I don't usually make gigantic claims
I'm not the Sham-wow guy and I'm not a life hacker.
But I do know a thing or two about coloring.
What I know most is this:
How well you color images, actually how well you do ANYTHING in life is a direct result of how much effort you put into building your skills.
Even Mozart, who was born with boundless talent that practically dripped out his nose and ears... even he still had to practice, practice, practice before he became great.
But now that I've put a gigantic qualifier on everything I write below, there actually are a number of teensy-tinsy things that you (yes, YOU!) can do TODAY to immediately improve your coloring.
There are small things you can start doing right now that will dramatically improve the quality of your coloring.
Introducing the Tiny Thing Series
Otherwise known as "Amy points out the little things some of you are not doing..."
Once a month, we'll talk about one small thing, one mind-numbingly easy step that you can add to your coloring routine that will allow you to color better forever.
Today, your Tiny Thing Assignment is to begin pre-evaluating your stamps
What the heck does that mean?
Well first, allow me to point out one small difference between an artist who colors and a crafter who colors. And this isn't a judgement here, I'm simply going to point out one key difference between the way I work and the way you work.
When I color one of my own digital stamps, I use the exact same tools and techniques that you use.
The difference is that I drew the original image and you're coloring an image that someone else has drawn for you.
It sounds like a small difference, because a drawing is just a set of guidelines, right? Why does it matter who draws the stamp, as long as it's cute, eh?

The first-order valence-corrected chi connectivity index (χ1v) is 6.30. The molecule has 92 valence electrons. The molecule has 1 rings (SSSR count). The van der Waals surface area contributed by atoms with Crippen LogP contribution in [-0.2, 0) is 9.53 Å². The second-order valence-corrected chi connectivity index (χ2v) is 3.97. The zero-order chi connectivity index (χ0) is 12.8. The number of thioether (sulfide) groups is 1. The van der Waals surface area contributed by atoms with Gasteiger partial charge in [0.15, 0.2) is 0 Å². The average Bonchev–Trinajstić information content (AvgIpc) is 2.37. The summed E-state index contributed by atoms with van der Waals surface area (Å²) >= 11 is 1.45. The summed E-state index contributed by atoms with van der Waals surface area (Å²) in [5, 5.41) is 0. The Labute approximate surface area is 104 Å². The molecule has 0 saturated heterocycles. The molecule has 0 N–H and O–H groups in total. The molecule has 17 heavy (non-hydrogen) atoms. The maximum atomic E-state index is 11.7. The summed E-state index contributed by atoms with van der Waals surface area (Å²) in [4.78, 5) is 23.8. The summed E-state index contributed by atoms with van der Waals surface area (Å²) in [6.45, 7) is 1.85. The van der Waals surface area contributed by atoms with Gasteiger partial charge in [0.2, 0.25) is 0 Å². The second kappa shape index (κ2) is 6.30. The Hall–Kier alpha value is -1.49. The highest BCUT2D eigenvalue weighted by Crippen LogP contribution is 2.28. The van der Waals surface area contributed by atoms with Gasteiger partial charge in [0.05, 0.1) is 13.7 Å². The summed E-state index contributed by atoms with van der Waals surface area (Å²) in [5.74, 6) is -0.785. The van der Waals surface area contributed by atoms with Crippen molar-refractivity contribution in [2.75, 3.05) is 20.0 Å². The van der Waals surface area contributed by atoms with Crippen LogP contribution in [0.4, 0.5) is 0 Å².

Actually, it makes a world of difference.
You see, when I draw a digital stamp for you, I do a lot of thinking.
Take this House Mouse stamp here, it's "Pincushion" by Stampendous.
As the illustrator (not me) drew out this scene of mice, thimbles, and a big pincushion, they went through a long thought process.
"The large mouse has two feet that he's lifting into the air on each jump. His ears are pinnned back in excitement. There are pins in the cushion but they're not right where the mouse is jumping, otherwise he'd stab himself. The sleeping mice are completely relaxed with limp ears and limp tails..."
Yes, artists actually think these kinds of thoughts as they draw.
This thinking process means that the artist is completely familiar with every single object in their drawing. They know what everything is, why it looks the way it looks, and where one object stops and another object starts.
They understand everything inside the image because they thought it through before they drew it.
As a crafter, you're working on a second hand image
And your information about the image is completely second hand.
Here's Whipper Snapper Design's "Squeaky Baker".
Tell me quickly, what are the two things falling off the baker's tray?
Cookies? Muffins? Truffles? Spitwads?
It's a little hard for us to tell, primarily because we didn't draw this stamp. But the artist knows exactly what those roundish brown things are.
So how can crafters overcome this information deficit?
That's today's Tiny Thing: before you pull out your markers, maybe even before you stamp the image onto paper, stop and take a good amount of time to visually walk yourself through the entire image.
Evaluate everything you see.
Start at the most logical place on the image and work your eye around the entire image. Don't just look, actually think your way through every element in the stamp.